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Blog: Lokomo’s jaw crusher returned home after more than 90 years of crushing contracts

An A2-type jaw crusher manufactured by Lokomo, one of Metso’s predecessors, returned home to the Tampere factory in mid-January, after working on crushing contracts for more than 90 years. The crusher, manufactured in the 1920s, was saved from melting when the offer was made to Eeva Sipilä, Metso’s interim CEO, to buy it for Metso.

The A2 crusher is mounted on cast iron wheels. It was last on active duty in the early 1990s at Markku Hokkanen’s farm in Keuruu.

There, it was used alongside a tractor to crush piles of stone collected from the farm’s fields. “I think we crushed a total of 700–800 cubic meters of stone with the A2. The crusher’s 22-by-28-centimeter jaw could take chunks the size of a human head, and the jaw crushed a trailer load of stone into rubble in a couple of hours,” Markku Hokkanen says. 

“You had to be careful to keep the crusher’s speed at a maximum of 300 rounds per minute. If the speed was any faster, the working power was completely lost. You also couldn’t go near the crusher, as the jaw could shoot pieces of stone up into the sky.”

Markku Hokkanen shows the size to which the Lokomo A2 was able to crush head-sized chunks of stone.

Crusher technology from 1858

Keijo Viilo, Research Director at Metso Minerals, knows well the origins of the technology employed in the Lokomo A2 jaw crusher.

“The crusher is known for its double toggle technology, developed and patented by the American Eli Whitney Blake, working in New Haven, Connecticut. He won a two-mile road contract from the city and thought that it must be possible to develop a mechanized device to produce the crushed aggregate, earlier made manually with a sledge hammer.”

“Blake designed a device where the crushing motion was implemented with the help of a fixed and a moving jaw, an eccentric shaft, six different joints and two toggle plates, supported in a cast iron frame,” Viilo explains.

“In a Blake crusher, the pressing motion used for crushing is in the right direction, which saves wearing parts. Drawbacks include a heavy and complex structure and stones jumping upward.”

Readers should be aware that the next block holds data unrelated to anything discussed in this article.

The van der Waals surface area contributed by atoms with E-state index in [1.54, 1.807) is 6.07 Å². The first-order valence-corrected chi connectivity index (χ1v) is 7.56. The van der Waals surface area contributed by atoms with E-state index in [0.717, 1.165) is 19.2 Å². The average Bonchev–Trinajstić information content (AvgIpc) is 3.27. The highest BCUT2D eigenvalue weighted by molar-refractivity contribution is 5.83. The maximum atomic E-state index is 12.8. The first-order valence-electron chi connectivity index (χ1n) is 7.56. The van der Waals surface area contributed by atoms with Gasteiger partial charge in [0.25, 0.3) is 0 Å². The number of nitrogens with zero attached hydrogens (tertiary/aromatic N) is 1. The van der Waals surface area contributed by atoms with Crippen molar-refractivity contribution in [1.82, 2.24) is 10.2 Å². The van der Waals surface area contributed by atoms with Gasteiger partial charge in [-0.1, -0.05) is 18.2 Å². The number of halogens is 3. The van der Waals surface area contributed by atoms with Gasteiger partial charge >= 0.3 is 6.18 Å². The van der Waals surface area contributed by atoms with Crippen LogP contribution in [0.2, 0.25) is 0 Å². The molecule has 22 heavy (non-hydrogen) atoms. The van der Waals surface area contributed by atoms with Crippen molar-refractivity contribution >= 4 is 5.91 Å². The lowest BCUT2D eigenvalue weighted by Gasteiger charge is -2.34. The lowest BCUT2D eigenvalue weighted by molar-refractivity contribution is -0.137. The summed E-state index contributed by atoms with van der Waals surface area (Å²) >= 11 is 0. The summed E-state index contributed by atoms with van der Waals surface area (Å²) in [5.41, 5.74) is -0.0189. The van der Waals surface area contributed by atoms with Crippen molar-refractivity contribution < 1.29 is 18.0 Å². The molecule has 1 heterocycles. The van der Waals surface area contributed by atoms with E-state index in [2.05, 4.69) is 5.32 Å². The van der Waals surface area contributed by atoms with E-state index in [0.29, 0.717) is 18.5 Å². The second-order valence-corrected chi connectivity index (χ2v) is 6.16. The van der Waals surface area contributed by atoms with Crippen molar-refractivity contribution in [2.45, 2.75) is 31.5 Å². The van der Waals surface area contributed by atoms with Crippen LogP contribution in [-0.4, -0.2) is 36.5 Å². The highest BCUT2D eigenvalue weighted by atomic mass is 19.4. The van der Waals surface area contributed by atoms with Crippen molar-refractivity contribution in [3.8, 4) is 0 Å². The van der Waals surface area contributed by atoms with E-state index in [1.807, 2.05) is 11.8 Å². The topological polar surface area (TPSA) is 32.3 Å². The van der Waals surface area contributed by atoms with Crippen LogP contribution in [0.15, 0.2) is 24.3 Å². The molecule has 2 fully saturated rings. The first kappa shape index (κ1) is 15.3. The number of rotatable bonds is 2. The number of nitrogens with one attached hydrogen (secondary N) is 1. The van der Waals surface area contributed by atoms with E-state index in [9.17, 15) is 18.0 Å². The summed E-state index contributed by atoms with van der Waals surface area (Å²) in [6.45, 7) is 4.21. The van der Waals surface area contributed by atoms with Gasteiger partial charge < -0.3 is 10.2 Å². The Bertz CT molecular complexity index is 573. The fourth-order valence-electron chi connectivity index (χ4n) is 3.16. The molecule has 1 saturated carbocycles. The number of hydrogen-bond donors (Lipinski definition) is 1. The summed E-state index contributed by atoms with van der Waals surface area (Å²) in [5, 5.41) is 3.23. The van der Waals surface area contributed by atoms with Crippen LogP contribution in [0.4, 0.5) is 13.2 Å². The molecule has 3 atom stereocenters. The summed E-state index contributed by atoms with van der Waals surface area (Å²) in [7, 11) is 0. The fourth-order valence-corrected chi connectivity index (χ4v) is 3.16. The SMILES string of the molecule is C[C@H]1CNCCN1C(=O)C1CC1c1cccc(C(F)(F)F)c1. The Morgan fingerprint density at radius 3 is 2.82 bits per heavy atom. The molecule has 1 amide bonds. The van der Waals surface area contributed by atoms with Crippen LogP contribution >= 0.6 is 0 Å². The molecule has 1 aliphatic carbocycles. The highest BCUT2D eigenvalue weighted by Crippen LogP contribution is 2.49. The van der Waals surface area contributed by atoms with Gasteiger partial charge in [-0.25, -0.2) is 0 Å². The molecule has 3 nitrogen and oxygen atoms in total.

One of the drawbacks of the Blake-type Lokomo A2 crusher, presented here by research director Keijo Viilo, is the small stroke at the top of the jaw.

Lokomo designed its own Blake crusher model in the early 1920s

The first Blake-type crusher was designed on Lokomo’s drawing board in Tampere at the beginning of the 1920s. A total of four crushers of different sizes were created in the series, some of which were delivered mounted on cast iron wheels.

In a crusher catalog of the time, the A2 model was described to be well suited for smallish building sites and road construction, where a lightweight machine that is easy to transport was needed. Already in August 1921, Lokomo arranged a crushing demonstration for the press and customers at its factory.

Lokomo manufactured Blake-type crushers until 1953. After that, they were taken over by jaw crushers equipped with one toggle plate, on which the current C series equipment is also based.

Attempts to crush aluminum in addition to stone

The Lokomo A2 crusher was probably dispatched from the factory to Finnish crushing sites in the 1920s. At the end of its career, a junkyard in Eura acquired it for crushing aluminum cylinder heads.

However, the A2 was not designed for crushing metal, which is why the junkyard sold the crusher to Markku Hokkanen in Keuruu, Central Finland.

The cleaned-up and painted Lokomo A2 is now on display together with three other historical crushers, representing Metso’s first steps in the technological development of mobile crushing equipment.

On January 12, the A2 arrived back to Metso’s Tampere factory, from where it was dispatched in the 1920s. 


Eero Hämäläinen

Marketing Communications

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